A Smokin’ Poultry Marinade (Part Tres)

I was originally going to document our BBQ cooking class in only two posts, but getting all the tips down is going to require three (or four) posts.

Besides the cheesey bread, corn souffle, and pulled pork, we were also treated to smoked chicken.

“Big Guy” took the lead with the chicken.    He prepared whole chickens using the beer can method.   I wish we had been sitting closer and I apologize for the pictures throughout this series.

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Big Guy getting ready to pull apart the cooked chicken.

He French-dressed the legs saying, “Don’t laugh.”  I assume he thought it was a bit dainty for BBQers.   He then separated the skin from the bird and rubbed in seasoned oil (see last post) and Head Country BBQ Spice.     “Big Guy” also said that you can use any liquid for beer can chicken—coke, Dr. Pepper (which his wife loves), wine, or his favorite, Old Style beer.     He also trimmed the wings a bit and tucked them in.    Place whole chicken on can about half full of liquid and sit up in a smoker at 210 degrees for 2 1/2 hours.    This bird was delicious.

The printed recipe they shared with us was a winning marinade.     I have to say that I am not much on making dishes with pre-packaged ingredients like powdered Italian dressing and onion soup mixes, but we were inspired to do a beer can chicken after this class on our own. We decided to use “Big Guy’s” tips and try out this recipe.

3 Guys Smokin’ Poultry Marinade
This recipe finished 5th in 1998 out of 300+ professional BBQ teams at the American Royal Open BBQ Championship in KCMO (the world’s largest BBQ competition).

1 pkg. Italian (Herbed Garlic) dressing mix (I used Zesty Italian.)
1 pkg. onion soup mix
8 oz. vinegar (I used apple cider vinegar.)
8 oz. oil (I used canola oil.)
poultry of choice (I used a “natural” whole chicken.)

Mix all ingredients in a 1-gallon size zip-lock bag and thoroughly mix together.    Add poultry and seal bag.   Let marinate for 2 hours at room temperature, turning frequently (if marinating overnight, store in refrigerator and do not exceed 8 hours.   [I am always fearful of poisoning someone, so I definitely marinated this overnight in the fridge.   I would not advocate letting poultry set out for two hours.   Just sayin’.]

This mixture makes enough to cover approximately 10-12 boneless breasts or one whole bird.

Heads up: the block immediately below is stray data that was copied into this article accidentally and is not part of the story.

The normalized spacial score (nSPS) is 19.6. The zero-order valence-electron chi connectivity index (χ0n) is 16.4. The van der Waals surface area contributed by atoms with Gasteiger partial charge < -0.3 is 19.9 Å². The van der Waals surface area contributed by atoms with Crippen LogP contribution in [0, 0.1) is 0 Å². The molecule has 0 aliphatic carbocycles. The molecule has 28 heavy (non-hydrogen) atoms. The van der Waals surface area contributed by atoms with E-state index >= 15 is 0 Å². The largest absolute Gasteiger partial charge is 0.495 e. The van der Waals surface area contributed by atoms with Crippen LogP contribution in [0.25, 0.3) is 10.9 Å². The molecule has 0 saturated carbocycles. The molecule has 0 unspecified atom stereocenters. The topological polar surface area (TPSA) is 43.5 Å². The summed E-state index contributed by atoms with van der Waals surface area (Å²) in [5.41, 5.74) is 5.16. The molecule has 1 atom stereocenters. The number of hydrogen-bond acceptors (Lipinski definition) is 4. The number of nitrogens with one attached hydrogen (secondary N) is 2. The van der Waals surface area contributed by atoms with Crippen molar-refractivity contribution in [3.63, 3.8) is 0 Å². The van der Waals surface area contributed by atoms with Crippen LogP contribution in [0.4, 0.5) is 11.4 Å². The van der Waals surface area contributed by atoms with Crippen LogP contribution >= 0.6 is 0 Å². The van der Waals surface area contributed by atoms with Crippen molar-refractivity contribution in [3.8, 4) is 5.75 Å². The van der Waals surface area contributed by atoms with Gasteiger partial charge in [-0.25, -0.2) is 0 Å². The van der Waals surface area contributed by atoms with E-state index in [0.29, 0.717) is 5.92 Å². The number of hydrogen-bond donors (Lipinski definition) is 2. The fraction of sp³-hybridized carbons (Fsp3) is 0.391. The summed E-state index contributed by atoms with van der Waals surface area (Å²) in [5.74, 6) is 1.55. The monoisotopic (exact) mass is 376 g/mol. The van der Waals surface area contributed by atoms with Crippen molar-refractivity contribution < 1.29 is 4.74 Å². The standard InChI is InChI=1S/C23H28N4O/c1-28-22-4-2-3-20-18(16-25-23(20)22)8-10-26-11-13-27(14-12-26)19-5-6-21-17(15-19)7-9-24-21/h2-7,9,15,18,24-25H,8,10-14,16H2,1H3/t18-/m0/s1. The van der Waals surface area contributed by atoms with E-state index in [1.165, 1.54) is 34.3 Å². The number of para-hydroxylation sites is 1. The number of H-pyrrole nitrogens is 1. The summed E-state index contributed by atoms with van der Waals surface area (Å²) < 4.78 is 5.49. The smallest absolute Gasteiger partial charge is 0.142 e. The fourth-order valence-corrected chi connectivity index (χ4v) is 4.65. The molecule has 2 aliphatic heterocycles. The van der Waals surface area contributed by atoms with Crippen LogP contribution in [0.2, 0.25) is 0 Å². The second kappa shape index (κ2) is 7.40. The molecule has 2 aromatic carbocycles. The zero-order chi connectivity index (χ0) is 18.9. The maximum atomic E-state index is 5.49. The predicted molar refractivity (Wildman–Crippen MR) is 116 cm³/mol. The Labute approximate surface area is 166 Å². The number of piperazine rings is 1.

Remove and drain marinade from poultry.   Discard liquid.   Place poultry on smoker and smoke at 225 degrees.   Smoke for approximately 20-25 minutes per pound or until done (length of time depends on temperature, level of in-direct heat, poundage and whether or not cut is boneless).  Avoid direct heat, preference is a lower temperature (do not drop below 200-degrees), and in-direct heat with plenty of smoke.  Loosely wrap in aluminum foil when skin reaches desired color to finish cooking (juices will be clear, contain no blood, and bones will pull apart when lightly tugged.)

It is delicious.   This was the best chicken we ever made.   I bought the cheapest store-brand onion soup mix and mixed this up.   OMG!

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Not the most lady-like pose.

We also used a super cheap can of Miller Lite beer.  🙂

Can you see the color on this bird?   We threw a few hickory chips in the last thirty minutes of cooking on our rusty orange retro smoker.

We ate well for a couple of days.   This bird was so good that I devoured the legs and I don’t eat chicken legs.  🙂    We sliced the rest of it for salads, wraps, and one leftover dinner.    This marinade is a keeper.

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A Knock-Out Rose

Abigail, today I present to you a yellow Knock-Out rose.   We have these planted at each end of our “vineyard.”    They smell wonderful and bloom all summer long.    (Please send hugs and kisses and good thoughts to Abigail today.)

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